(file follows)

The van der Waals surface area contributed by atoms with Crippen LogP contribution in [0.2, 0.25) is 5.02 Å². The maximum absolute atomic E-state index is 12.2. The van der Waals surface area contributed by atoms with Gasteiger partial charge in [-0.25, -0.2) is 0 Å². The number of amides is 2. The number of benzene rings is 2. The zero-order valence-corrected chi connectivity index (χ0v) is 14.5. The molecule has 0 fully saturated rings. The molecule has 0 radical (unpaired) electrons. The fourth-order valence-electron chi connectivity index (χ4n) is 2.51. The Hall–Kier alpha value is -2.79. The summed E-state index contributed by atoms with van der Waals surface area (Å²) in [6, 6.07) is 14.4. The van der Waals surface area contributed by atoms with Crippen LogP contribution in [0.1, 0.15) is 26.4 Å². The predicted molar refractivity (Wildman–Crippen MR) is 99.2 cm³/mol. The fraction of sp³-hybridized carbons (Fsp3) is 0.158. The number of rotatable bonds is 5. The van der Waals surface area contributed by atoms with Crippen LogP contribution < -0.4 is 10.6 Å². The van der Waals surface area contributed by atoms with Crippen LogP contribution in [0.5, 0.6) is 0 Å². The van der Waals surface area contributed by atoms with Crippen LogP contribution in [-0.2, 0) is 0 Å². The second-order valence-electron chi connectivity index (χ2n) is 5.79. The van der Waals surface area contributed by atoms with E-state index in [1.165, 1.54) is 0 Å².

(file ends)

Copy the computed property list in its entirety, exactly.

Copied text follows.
The van der Waals surface area contributed by atoms with Crippen LogP contribution in [0.2, 0.25) is 5.02 Å². The maximum absolute atomic E-state index is 12.2. The van der Waals surface area contributed by atoms with Gasteiger partial charge in [-0.25, -0.2) is 0 Å². The number of amides is 2. The number of benzene rings is 2. The zero-order valence-corrected chi connectivity index (χ0v) is 14.5. The molecule has 0 fully saturated rings. The molecule has 0 radical (unpaired) electrons. The fourth-order valence-electron chi connectivity index (χ4n) is 2.51. The Hall–Kier alpha value is -2.79. The summed E-state index contributed by atoms with van der Waals surface area (Å²) in [6, 6.07) is 14.4. The van der Waals surface area contributed by atoms with Crippen LogP contribution in [0.1, 0.15) is 26.4 Å². The predicted molar refractivity (Wildman–Crippen MR) is 99.2 cm³/mol. The fraction of sp³-hybridized carbons (Fsp3) is 0.158. The number of rotatable bonds is 5. The van der Waals surface area contributed by atoms with Crippen LogP contribution < -0.4 is 10.6 Å². The van der Waals surface area contributed by atoms with Crippen LogP contribution in [0.5, 0.6) is 0 Å². The van der Waals surface area contributed by atoms with Crippen LogP contribution in [-0.2, 0) is 0 Å². The second-order valence-electron chi connectivity index (χ2n) is 5.79. The van der Waals surface area contributed by atoms with E-state index in [1.165, 1.54) is 0 Å².